The crew - made up of a stew of all things Star Wars over the years - includes Sabine Wren (Tiya Sircar), a Mandalorian tagger. Zeb Orrelios (Steve Blum), a big talker and a bruiser based on early McQuarrie Chewbacca concepts. Hera Syndulla (Vanessa Marshall) feels most at home here, in an orange flight suit that looks like a couple of characters we've seen before, and she doesn't get to do much other than be competent and leave you wanting to know more about her. Chopper, an irritable astromech droid made of various barely-fixed and mismatched parts.


Nobody of any consequence dies - just Stormtroopers - but we do get to meet Agent Kallus (a wonderful David Oyelowo) as well as briefly see the Inquisitor at the very end. Nobody comes off as particularly annoying, and the inclusion of non-Jedi women in the cast means we might see Star Wars Rebels pass the Bechdel Test rather quickly. Everybody's a little snarky, everybody talks a lot, but because it's all exposition there are no real stakes other than the Empire now knows there are Jedi out there and this nameless Inquisitor fellow has taken an interest in them. We've got a good cast, a great art department, and a passable story - the real test is going to be the first regular episode. But how did this one go?

We get to see the Rebels take on Wookiee slave traders and there's a solid gag about Zeb being a rare, hairless Wookiee. It's one of many great nods to the franchise, especially in the first few minutes - various alleys in Lothal carry more than a passing resemblance to old McQuarrie concept art, as do numerous citizens walking around doing their thing. While we're treated to Kenner-style TIE Fighters and skies that came right out of existing artwork, or existing set pieces like when we see Ezra get captured by the Imperials. It's all very familiar, and plays out like more or less exactly what you would expect.


Obviously there's a rescue mission, because there's a botched slave rescue where Ezra gets captured and some explosives go off and blah blah blah. It's fairly paint-by-numbers pilot stuff - strangers meet, come together, defeat a common foe while a bigger, more dangerous foe lurks in the distance while conflict and mistrust reign supreme. Here we get the trappings of the prequels and Expanded Universe with a Holocron and an appearance from Obi-Wan Kenobi with a warning message - and one of hope - that ties in to the events of the original Star Wars film.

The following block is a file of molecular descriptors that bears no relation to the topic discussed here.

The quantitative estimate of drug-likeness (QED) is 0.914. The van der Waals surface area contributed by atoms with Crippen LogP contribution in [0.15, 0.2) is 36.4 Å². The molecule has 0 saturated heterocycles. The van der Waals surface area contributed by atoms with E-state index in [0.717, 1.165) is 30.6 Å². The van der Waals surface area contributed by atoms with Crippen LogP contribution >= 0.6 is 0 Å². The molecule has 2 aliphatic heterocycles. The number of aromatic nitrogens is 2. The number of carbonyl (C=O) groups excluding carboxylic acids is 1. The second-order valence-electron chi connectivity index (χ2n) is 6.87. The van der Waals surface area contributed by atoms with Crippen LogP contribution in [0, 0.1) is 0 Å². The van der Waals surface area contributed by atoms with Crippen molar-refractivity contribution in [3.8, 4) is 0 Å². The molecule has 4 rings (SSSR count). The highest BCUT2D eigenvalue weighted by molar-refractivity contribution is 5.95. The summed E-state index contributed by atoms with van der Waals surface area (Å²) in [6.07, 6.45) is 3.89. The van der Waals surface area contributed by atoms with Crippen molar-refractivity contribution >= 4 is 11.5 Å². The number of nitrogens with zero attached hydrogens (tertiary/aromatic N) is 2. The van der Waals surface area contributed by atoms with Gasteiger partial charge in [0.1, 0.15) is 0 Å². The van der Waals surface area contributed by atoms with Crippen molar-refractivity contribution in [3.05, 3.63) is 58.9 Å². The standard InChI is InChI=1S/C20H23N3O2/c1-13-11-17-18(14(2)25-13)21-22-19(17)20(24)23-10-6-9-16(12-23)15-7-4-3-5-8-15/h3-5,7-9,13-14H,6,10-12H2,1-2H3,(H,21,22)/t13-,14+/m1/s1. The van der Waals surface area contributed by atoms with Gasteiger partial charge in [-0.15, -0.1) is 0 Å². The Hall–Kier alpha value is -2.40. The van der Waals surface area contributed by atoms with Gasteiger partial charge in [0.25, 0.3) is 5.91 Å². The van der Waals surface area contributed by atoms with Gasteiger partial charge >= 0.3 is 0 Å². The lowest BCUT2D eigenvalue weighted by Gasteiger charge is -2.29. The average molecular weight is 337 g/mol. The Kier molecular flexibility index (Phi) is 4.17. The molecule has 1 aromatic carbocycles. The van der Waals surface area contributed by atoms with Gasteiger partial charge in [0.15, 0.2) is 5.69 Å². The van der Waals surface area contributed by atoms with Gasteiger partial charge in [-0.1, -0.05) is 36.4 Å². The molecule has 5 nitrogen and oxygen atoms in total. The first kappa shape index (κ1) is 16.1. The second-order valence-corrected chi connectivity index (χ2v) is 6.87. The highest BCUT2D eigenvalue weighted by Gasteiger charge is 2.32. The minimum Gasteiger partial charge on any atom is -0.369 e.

I almost forgot to mention the music - while The Clone Wars felt like a strong departure from John Williams' tunes, it helped set a different tone for a different show for a different audience. While this show also aims for a different crowd, Kevin Kiner makes the music sound like it was largely derived from only the original film's score. It's so familiar it's distracting, and the same can be said of the sound effects - I've heard the same Chewbacca sound effects for years. I recognize the young Lumpy growls from the Holiday Special. And the Speeder Bike sound effects are just tired. Sure, they're cool, but I have to imagine every single vehicle in the Republic and Imperial motorpool can't sound exactly the same - sound designers used different engines as inspiration for the various Batmobiles over the years, don't we as Star Wars fans at least deserve pitched up or down engines to get something vaguely new? Chopper sounds quite different, though, but still familiar - there's an air of Gonk about the little guy.